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Anu Dugal, Director of Community Initiatives & Policy at Canadian Women’s Foundation

Anu Dugal is a formidable advocate for women. She has previously been the Director of Violence Prevention Programs and, before that, a Board Member and Chair of the Violence Prevention Committee. Anuradha also sits on Minister Monsef’s Advisory Council on Gender-based Violence and is a member of the Conseil des Montrealaises.

Q&A with Anu Dugal

1. What is the state of gender equity in Canada, and how are non-profit organizations like the Canadian Women’s Foundation working towards achieving equity? What are the key barriers to accelerating the pace of change?

At the Canadian Women’s Foundation, we are working to promote and supercharge change in 4 critical areas: ending gender-based violence, ending women’s poverty, building girls’ empowerment, and building inclusive leadership.  

The pandemic has been hard – economically, in the first month of the pandemic, women accounted for 70% of those who lost jobs. Service industry and low-wage jobs where many women work were hit particularly hard. I in 3 women consider leaving paid workforce.

In addition, women face higher burden of unpaid childcare, home-schooling, eldercare. Women who provide paid care are working on front lines, underpaid and undervalued and increased caregiving burdens impact women’s mental health.

And unfortunately, there is an additional increased risk of abuse for those confined at home with abusers. More barriers to reaching out for help, and a worrying uptick in femicide over past two years.

We recognize that there have been historic gaps and underfunding for many communities that have entrenched different forms of marginalization, discrimination and this has led to individuals and communities who remain underserved. To turn this around, we prioritize programs that serve women with disabilities, Indigenous women, racialized women, newcomer women, and women living on low incomes. Our work at the community level informs our efforts to advocate for systemic change at the national level.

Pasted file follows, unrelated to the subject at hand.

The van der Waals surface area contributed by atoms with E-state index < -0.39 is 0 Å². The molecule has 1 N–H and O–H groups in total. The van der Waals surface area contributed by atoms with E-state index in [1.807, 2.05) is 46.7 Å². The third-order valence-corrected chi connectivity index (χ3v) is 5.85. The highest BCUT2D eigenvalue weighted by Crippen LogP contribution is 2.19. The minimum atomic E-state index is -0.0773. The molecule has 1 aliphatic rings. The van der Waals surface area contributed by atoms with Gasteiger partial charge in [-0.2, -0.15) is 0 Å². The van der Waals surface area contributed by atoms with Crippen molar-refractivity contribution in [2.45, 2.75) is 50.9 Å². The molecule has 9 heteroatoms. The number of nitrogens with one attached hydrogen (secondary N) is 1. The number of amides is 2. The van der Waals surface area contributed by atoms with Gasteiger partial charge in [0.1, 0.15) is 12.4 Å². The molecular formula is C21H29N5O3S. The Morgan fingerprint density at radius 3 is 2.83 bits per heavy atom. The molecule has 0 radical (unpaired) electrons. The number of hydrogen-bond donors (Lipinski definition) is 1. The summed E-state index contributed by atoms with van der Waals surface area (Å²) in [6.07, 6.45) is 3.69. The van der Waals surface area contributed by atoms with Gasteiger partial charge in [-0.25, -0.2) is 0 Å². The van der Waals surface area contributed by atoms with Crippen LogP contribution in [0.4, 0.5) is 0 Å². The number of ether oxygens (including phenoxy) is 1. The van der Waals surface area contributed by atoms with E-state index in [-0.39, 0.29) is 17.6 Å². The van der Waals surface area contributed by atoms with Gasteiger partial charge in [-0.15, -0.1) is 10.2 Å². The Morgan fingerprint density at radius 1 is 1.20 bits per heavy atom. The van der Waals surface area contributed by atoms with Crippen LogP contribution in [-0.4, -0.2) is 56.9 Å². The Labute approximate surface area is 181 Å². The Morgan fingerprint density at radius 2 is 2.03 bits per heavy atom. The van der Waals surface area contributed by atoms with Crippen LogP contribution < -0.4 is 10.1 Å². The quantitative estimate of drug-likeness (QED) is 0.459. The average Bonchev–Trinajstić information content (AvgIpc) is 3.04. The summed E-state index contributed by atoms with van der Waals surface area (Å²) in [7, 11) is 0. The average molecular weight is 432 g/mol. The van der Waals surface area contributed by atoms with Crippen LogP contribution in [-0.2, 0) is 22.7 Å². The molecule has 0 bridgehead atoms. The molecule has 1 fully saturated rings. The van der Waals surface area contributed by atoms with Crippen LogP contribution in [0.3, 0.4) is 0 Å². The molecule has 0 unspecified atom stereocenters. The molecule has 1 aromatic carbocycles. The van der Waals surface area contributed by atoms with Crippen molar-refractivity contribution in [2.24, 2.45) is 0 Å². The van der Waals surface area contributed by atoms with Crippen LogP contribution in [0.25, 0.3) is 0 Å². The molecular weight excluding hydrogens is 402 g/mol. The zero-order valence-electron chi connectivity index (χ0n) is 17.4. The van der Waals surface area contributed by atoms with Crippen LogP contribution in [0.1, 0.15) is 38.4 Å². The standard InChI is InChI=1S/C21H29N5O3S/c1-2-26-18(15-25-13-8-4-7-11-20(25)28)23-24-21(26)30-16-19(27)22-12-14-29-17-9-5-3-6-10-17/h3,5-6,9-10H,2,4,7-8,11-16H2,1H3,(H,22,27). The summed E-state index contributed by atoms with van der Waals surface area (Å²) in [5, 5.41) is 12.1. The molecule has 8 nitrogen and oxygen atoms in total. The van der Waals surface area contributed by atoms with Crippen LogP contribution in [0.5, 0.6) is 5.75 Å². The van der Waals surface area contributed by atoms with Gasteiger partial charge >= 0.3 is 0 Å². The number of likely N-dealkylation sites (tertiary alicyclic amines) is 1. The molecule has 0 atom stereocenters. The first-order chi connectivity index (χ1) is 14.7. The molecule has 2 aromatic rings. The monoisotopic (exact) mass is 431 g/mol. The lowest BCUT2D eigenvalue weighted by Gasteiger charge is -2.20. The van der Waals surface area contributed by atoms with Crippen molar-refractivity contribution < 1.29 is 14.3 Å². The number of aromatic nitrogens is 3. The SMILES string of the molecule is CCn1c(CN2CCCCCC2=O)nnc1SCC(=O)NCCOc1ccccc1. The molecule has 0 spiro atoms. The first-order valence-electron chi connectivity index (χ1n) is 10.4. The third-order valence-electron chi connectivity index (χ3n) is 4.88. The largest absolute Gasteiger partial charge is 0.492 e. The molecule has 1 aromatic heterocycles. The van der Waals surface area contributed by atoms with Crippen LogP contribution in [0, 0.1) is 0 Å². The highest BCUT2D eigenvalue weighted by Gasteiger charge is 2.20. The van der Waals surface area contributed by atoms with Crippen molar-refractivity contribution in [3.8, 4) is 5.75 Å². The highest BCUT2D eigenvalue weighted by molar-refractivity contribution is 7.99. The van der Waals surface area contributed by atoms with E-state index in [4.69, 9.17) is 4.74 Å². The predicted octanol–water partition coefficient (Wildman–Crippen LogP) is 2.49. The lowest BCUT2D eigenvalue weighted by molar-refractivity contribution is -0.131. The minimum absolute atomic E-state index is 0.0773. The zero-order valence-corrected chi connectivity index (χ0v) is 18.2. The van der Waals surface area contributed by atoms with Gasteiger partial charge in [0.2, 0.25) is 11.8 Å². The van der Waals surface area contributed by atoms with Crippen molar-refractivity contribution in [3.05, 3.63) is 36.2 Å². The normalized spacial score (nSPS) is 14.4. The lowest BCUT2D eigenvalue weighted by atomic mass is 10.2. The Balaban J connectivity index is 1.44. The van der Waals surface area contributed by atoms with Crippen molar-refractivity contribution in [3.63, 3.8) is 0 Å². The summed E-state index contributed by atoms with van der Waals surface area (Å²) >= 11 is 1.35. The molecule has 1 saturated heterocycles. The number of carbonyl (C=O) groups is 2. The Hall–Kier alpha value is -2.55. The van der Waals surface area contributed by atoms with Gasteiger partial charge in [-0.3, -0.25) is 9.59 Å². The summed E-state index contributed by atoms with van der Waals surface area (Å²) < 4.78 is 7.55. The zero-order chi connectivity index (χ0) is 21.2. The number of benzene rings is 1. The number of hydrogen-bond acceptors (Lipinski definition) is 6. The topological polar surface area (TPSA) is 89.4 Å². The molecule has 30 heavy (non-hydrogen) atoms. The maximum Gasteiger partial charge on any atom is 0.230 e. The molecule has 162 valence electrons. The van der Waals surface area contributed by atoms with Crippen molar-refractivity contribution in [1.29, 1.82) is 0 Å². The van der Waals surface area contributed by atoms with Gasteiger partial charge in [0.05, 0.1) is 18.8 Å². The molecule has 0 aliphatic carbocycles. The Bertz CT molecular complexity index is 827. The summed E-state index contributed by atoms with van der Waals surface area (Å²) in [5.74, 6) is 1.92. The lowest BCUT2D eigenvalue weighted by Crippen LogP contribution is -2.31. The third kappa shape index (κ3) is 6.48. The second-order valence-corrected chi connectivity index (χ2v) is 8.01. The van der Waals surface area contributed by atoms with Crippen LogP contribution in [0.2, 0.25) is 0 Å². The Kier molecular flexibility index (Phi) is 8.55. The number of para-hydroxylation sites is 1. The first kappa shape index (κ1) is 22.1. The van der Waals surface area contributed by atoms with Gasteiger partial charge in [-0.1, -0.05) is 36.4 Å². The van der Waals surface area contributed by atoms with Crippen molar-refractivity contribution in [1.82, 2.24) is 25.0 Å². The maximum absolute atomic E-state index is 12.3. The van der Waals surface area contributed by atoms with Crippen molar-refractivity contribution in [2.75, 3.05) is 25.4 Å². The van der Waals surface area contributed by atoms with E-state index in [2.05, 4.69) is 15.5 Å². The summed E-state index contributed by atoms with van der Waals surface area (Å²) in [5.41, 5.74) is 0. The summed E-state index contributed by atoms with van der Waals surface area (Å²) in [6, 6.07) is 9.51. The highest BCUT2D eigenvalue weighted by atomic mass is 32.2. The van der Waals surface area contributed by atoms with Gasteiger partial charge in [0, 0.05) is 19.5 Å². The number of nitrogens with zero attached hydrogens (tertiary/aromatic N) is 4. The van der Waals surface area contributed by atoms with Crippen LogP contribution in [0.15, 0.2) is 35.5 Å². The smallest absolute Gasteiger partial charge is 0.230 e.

Leaders and institutions need to look internally to be able to name and then reverse systemic patriarchy, racism, colonialism and other forms of discrimination. Until we are able to do this concretely, diverse women will not be fairly represented or heard in Canada.

Many of the ways that women, girls, and Two Spirit, trans, and non-binary people are invisible because not only the systems, but the way we work within the systems and the ways that we measure whether things are working.

2. Rosemary Brown, one of the eight pioneering women who founded Canadian Women’s Foundation, once said that “until all of us have made it, none of us have made it.” How does that statement resonate with you, and how does it inform the mission at CWF?

For me, this is at the heart of what we mean when we say our work is intersectional. It is not possible to move ahead with advances for one group of women if another group is left behind. And honestly, this is one of the major critiques of earlier manifestations of feminism that I would have to say – we must do better! 

What this means to me is that I cannot stop advocating for childcare, even though I might have access to great childcare because I live in Quebec, and I cannot stop talking about anti-Black racism because I am not Black. This to me, also speaks to what I consider sisterhood. Sometimes it is called allyship, sometimes solidarity. For some people all those things mean something different, and I do not mean to gloss over those differences.